Welcome to the musical meandering insights of Aaron Joy. Here you'll find 600 reviews of CDs & DVDs of rock & metal in all its variations, mainstream & indie. What they all share is that the album or band is unique in some way & not every submission was reviewed. Please share these reviews or link to them if you like what you read. Reviews are no longer being posted here but feel free to e-mail Aaron & post comments. (Formerly the Roman Midnight Music Blog)

Thursday, September 2, 2010

Rez Band (Resurrection Band) ~ Mommy Don't Love Daddy Anymore



(Click on heading to visit official website.)
Style: hard rock, blues-rock, Christian
Label: Light Records
Year: 1981
Home: Chicago, Illinois (disbanded)

Members: Glenn Kaiser ~ lead vocals/guitars/keyboards
Wendi Kaiser ~ lead vocals
Stu Heiss ~ guitars/keyboards
Jim Denton ~ bass/synthesizer
John Herrin ~ drums

Additional: Tom Cameron ~ snoring


Rez Band, formerly Resurrection Band, led by Glenn & Wendy Kaiser has gone through a few eras. Their first releases were heavily 70's Grateful Dead-ish, while the 80's saw them return to their base of blues & hard rock. Most of the albums are solid releases & I'm happy recommending any one of them depending on one's musical preferences ... the only problem is that in terms of uniqueness they aren't very, except for the fact that Rez is is a father of the Christian music scene & the official band of the oldest commune in the U.S., Jesus People USA. Outside of Glenn's bluesy belting a la Paul Rodgers & Wendy's shouting Rez is fairly reflective of the times, whatever the times they happen to be recording in. But, what were the times of 1981 when Mommy Don't Love Daddy Anymore was released? These were odd years for many bands lost in the abyss of dying disco & was the end of or hiatus of many leading 60's bands such as The Who, Yes & the Rolling Stones, while hair rock was in its infancy being spearheaded by the first age of heavy metal bands such as Judas Priest & Iron Maiden, while new wave & punk were making waves underground. Surprisingly Rez concocted this hard rock release, with some bits of 80's synth in it & completed what is probably one of their most overall strongest 80's releases that seems to transcend the era it was recorded in. The result had more emotional blues & more fan favorite songs (as they never had any songs on the charts) than many of their albums, let alone harder rock, though not much harder, while as always great lyrics. Nearly every song on this album is catchy with not a bit of filler. This album actually features some of their more creative arrangements, reminiscent of the era they just came from & would eventually abandoned for blues (i.e. "Elevator Muzik", "Alienated", "Can't Do It On My Own" & the title track). This is really a great album of introduction to Rez, it has everything you expect from them but not in excess in any musical direction. Further, "Can't Stop Lovin' You" should be introduced into church services everywhere. Period.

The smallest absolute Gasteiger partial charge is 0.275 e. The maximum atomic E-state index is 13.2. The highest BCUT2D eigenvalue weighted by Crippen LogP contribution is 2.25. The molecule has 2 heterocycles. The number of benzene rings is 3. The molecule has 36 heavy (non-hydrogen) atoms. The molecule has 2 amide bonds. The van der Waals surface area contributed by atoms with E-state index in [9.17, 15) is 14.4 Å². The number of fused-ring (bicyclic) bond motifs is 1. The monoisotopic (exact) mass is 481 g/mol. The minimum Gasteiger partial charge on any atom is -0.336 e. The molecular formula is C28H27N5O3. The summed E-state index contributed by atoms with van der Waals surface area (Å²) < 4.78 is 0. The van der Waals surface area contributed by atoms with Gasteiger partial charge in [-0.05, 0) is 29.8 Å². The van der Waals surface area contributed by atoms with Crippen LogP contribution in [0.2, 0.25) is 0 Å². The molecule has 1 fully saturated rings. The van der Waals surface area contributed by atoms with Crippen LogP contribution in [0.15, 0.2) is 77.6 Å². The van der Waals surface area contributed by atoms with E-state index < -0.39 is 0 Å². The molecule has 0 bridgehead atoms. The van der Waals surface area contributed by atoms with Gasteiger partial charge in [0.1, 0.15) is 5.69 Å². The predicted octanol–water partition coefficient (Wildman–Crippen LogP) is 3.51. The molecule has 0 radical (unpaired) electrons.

No comments:

Post a Comment